The expression "the little things mean a lot" holds true in many aspects of life. In the kitchen and bath, it's often the "little touches" - such as decorative and functional hardware - that help to finish a design.
As we emerge from a difficult economy, many consumers remain cautious with their purchases - yet after a long, hard few years, they also long to "spruce up" their living spaces. And those little touches are just the way to update the kitchen without breaking the bank.
"People today seem interested in doing modest kitchen updates," rather than full-scale remodeling, notes Daryl Nauman, key accounts manager for Hafele America Co. in Archdale, NC. "This may be limited to updating decorative hardware and installing a few highly functional accessories into existing cabinetry."
But, just because a total remodel isn't always in the works doesn't mean that decisions aren't well thought out. "Both the design community and the American consumer remain very interested in their kitchen hardware, as the kitchen is a very active room. Thus, a lot of time is spent getting it right," stresses Bob Schaub, owner of Schaub and Company in Grand Rapids, MI.
Jessica Wolma, director of marketing for Amerock in Huntersville, NC, concurs that, with the current state of the economy, many homeowners are looking to "reinvent" their rooms with small renovations that will create a more satisfying space. This often includes "unifying the design and décor within their homes," she stresses.
"Investing in small changes that make a big impact - such as tying together a home with coordinated hardware from the windows to the cabinets - is a perfect place to start," she continues. "These types of projects are expected to continue fueling the need for a wide variety of finishes and styles to more easily coordinate across multiple categories."
Nauman agrees that there is now a much greater interest in coordinated offerings when it comes to decorative hardware. "This encourages designers to use mixed materials, such as wood ornamentation with coordinated metal trim pieces that match cabinet handles and knobs," he notes.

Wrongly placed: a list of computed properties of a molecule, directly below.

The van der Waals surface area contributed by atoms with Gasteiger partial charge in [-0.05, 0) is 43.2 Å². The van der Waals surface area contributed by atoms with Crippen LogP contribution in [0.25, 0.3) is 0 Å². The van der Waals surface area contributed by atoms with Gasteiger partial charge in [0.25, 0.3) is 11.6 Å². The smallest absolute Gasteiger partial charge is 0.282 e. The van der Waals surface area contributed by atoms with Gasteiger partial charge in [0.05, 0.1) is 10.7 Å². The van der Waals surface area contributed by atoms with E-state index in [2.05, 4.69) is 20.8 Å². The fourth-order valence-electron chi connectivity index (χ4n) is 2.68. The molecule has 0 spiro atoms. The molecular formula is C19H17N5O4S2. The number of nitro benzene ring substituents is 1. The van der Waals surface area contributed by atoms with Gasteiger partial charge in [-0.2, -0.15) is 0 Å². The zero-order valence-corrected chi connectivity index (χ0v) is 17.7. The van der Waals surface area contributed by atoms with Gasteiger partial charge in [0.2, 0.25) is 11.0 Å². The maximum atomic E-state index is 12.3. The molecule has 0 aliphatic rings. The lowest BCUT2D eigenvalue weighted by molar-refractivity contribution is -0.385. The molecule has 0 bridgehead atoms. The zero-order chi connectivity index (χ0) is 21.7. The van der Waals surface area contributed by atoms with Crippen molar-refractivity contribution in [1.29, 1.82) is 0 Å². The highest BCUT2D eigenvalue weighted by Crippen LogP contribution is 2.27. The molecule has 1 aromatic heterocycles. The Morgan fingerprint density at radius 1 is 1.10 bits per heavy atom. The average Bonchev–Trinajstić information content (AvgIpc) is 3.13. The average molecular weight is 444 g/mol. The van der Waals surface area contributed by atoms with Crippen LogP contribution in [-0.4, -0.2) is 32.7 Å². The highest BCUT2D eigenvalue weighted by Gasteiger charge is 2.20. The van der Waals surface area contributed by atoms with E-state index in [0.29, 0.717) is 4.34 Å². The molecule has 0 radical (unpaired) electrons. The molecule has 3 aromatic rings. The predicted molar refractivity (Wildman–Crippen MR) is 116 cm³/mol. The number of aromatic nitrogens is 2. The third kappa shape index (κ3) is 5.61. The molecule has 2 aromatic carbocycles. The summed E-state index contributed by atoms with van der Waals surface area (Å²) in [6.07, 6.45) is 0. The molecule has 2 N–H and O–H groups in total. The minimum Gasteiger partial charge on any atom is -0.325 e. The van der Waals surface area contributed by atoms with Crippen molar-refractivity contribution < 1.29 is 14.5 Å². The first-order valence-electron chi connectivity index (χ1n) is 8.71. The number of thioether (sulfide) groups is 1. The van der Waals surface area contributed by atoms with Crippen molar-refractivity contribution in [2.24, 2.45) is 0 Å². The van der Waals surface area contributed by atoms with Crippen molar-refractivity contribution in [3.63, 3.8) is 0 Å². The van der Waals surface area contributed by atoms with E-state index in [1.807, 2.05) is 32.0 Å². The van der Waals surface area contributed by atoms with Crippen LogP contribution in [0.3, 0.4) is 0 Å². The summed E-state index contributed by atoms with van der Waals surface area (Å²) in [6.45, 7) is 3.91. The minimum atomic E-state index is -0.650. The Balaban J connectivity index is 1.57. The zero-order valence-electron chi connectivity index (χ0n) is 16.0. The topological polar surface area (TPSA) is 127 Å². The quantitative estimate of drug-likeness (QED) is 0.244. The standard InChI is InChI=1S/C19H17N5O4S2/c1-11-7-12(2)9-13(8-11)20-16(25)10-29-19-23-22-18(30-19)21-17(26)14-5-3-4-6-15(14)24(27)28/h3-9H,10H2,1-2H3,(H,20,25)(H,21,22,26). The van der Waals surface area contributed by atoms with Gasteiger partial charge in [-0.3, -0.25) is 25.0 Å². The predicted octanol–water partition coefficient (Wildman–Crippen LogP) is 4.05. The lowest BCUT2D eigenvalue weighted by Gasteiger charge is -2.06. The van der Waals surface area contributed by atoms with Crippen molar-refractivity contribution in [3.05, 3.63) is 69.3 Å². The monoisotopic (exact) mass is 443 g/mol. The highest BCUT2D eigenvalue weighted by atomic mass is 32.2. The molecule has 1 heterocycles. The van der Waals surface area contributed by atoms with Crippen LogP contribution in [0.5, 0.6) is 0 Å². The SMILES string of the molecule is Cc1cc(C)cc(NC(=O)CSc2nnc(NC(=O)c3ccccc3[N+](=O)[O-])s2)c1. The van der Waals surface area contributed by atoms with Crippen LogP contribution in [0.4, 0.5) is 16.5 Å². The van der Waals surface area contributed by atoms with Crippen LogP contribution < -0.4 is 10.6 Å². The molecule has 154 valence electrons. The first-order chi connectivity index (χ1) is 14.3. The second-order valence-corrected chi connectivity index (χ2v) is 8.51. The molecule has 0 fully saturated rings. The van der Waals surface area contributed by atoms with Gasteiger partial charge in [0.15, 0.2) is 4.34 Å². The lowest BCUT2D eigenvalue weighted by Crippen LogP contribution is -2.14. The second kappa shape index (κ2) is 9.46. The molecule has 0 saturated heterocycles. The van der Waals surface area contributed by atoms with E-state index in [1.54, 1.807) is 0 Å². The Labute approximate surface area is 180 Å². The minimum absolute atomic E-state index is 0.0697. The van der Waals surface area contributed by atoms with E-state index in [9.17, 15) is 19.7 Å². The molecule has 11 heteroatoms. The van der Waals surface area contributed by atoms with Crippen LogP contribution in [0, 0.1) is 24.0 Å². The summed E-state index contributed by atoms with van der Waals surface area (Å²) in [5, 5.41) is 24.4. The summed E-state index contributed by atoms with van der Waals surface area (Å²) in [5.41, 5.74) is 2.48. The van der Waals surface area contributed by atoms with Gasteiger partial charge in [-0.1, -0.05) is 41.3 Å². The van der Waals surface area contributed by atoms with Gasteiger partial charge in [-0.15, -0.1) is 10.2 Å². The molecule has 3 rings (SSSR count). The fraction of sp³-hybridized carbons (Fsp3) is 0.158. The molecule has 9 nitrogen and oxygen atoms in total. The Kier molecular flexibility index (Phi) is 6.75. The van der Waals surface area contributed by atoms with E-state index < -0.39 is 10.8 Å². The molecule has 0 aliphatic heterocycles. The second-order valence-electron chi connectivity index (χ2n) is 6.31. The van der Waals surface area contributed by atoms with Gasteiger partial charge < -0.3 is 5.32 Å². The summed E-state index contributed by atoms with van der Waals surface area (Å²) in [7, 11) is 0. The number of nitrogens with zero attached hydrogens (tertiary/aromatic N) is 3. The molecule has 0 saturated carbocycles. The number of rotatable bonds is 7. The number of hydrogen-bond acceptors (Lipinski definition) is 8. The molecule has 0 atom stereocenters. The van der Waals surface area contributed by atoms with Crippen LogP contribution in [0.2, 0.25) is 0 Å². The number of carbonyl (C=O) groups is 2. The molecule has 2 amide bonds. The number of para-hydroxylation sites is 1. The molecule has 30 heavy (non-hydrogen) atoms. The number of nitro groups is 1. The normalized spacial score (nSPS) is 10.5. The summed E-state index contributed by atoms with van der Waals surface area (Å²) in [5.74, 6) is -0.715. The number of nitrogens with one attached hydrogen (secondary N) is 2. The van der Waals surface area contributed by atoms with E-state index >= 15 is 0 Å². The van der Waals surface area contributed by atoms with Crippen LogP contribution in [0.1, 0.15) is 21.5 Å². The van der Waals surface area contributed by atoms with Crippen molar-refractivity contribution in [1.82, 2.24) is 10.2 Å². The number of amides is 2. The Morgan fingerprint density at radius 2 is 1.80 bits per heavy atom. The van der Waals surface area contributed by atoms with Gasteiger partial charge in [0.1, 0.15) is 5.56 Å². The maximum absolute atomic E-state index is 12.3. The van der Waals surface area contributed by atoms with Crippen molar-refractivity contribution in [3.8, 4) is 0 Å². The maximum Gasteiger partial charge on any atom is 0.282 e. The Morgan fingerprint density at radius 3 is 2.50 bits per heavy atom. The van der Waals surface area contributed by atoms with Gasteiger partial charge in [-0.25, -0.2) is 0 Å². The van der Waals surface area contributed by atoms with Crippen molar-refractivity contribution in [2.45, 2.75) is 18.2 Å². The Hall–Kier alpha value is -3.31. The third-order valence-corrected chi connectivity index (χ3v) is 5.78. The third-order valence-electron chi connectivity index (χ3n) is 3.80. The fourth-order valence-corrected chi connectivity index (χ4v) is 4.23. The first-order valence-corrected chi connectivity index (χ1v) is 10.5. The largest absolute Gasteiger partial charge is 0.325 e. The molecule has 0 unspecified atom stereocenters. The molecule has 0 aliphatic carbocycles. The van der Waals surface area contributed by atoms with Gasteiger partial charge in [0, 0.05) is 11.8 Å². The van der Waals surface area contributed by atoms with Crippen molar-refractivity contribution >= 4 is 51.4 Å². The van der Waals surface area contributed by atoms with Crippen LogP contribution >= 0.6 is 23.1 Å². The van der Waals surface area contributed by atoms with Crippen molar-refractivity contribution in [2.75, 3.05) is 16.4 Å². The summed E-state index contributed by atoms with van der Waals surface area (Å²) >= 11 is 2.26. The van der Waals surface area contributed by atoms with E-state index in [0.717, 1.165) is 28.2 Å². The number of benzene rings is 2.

Wolma believes it is becoming increasingly important for hardware manufacturers to supply a range of coordinating options, "because this is essential for fulfilling desire for coordinated design throughout the home as the popularity of the open floor plan grows."
While many are coordinating their looks throughout the home, most are doing it with transitional-style pieces.
Kevin Dewald, product and marketing manager, Belwith Products in Grandville, MI, notes that transitional styling - the integration of traditional style and contemporary into one design - is steady right now.
"‘Safe' designs - not bold and fussy - will continue to be the trend over the next two to three years, as we continue to move past the current economic climate," reports Warren Ramsland, president of Top Knobs in Hillsborough, NJ.
"Transitional designs work well in many environments, and offer a safe design that will not fall out of style as some pure contemporary designs will," Dewald offers. "Transitional, classic designs are more timeless, and these styles will withstand the test of time."
Greg Sheets, product marketing manager for Hafele America Co., agrees that decorative hardware designs and finishes are trending toward more transitional styles. "Lines are cleaner and more linear with less ornate detail. More bar type handles are being mounted on square or round rosettes, and matching knobs are often set the same way," he notes.
"Bar pulls, appliance pulls and oversized knobs between 1-1/2" and 1-3/4" in diameter are all gaining in popularity," adds Malon Rogers, senior product manager for Liberty Hardware in Winston-Salem, NC. "Larger hardware allows homeowners to make a bold and distinctive statement."
"Design trends continue to evolve, as does the size of cabinetry," adds Wolma. "As kitchen and bath cabinets continue to increase in size, so does the demand for larger knobs and pulls."